To make the scratch board paint, I usually just squeeze 1-2 tablespoons of dish soap into an almost full container of paint. I'm sure there is an actual recipe out there somewhere, but I figure once the paint starts smelling like the dish soap, there's probably enough in it to make a difference. You'll notice that the paint will be a little bubblier from the soap once you shake it up and a little shinier than normal during application.
Next, paint over the crayon with the scratch board paint! I like using the sponge brushes. I usually have the kids do two coats. Be sure to use long, even strokes across the paper. If your paint ends up being too think in spots, it will end up being difficult to scratch precise details because the paint will want to chip off. Paint a single layer, let dry, and then paint another. Today I had the kids take their papers to the heater and hold it upside down over the air to dry their layers faster. Everyone was able to prepare their scratch boards in one class today.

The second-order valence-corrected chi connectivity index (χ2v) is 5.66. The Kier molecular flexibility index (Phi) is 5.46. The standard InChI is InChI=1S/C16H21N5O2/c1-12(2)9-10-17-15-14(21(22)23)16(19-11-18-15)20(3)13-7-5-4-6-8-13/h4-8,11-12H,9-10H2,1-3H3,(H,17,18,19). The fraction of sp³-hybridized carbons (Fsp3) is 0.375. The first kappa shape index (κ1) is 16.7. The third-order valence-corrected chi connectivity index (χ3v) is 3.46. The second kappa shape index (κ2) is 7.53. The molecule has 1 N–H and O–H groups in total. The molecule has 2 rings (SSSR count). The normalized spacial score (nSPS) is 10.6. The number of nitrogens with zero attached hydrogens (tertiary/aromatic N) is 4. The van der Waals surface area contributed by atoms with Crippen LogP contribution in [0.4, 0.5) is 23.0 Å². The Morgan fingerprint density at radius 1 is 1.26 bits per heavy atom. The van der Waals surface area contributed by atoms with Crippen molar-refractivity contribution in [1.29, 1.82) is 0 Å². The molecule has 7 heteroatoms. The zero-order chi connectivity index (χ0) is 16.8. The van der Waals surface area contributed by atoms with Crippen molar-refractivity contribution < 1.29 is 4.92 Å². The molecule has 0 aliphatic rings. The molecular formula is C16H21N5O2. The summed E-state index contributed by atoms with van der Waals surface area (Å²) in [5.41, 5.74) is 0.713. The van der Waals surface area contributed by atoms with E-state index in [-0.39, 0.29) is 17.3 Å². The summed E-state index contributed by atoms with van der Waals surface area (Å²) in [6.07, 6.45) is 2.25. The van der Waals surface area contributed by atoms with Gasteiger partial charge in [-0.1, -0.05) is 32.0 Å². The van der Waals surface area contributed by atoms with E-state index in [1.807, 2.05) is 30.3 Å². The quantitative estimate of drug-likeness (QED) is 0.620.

These scratch boards are for the 6th grade Greek unit. Students are currently learning about the evolution of Greek pottery, starting with Minoans and the geometric style. They were asked to choose a type of Greek pot to represent in scratch art, thus the black and red colors. Some students are doing red crayon with black paint while others are doing black crayons with the red paint to replicate the idea of red-figure vs. black-figure pottery.